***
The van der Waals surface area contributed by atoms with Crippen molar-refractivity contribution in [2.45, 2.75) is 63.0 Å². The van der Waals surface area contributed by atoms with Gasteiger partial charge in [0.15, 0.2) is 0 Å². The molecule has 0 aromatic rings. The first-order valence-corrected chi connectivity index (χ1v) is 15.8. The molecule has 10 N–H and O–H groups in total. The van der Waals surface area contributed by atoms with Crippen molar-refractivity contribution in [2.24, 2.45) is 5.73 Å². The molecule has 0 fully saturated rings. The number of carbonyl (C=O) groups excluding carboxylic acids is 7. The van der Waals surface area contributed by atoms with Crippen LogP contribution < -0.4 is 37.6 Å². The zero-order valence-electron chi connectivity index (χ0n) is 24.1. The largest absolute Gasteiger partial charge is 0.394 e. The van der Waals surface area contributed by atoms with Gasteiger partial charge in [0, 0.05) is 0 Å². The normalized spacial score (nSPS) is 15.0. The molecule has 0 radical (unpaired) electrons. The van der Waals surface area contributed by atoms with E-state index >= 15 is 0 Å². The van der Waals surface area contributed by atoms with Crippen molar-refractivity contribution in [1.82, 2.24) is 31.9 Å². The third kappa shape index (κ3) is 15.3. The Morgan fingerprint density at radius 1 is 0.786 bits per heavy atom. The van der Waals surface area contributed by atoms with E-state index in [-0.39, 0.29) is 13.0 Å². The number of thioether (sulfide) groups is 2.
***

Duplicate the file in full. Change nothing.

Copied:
The van der Waals surface area contributed by atoms with Crippen molar-refractivity contribution in [2.45, 2.75) is 63.0 Å². The van der Waals surface area contributed by atoms with Gasteiger partial charge in [0.15, 0.2) is 0 Å². The molecule has 0 aromatic rings. The first-order valence-corrected chi connectivity index (χ1v) is 15.8. The molecule has 10 N–H and O–H groups in total. The van der Waals surface area contributed by atoms with Crippen molar-refractivity contribution in [2.24, 2.45) is 5.73 Å². The molecule has 0 fully saturated rings. The number of carbonyl (C=O) groups excluding carboxylic acids is 7. The van der Waals surface area contributed by atoms with Crippen LogP contribution < -0.4 is 37.6 Å². The zero-order valence-electron chi connectivity index (χ0n) is 24.1. The largest absolute Gasteiger partial charge is 0.394 e. The van der Waals surface area contributed by atoms with Gasteiger partial charge in [0, 0.05) is 0 Å². The normalized spacial score (nSPS) is 15.0. The molecule has 0 radical (unpaired) electrons. The van der Waals surface area contributed by atoms with E-state index >= 15 is 0 Å². The van der Waals surface area contributed by atoms with Crippen molar-refractivity contribution in [1.82, 2.24) is 31.9 Å². The third kappa shape index (κ3) is 15.3. The Morgan fingerprint density at radius 1 is 0.786 bits per heavy atom. The van der Waals surface area contributed by atoms with E-state index in [-0.39, 0.29) is 13.0 Å². The number of thioether (sulfide) groups is 2.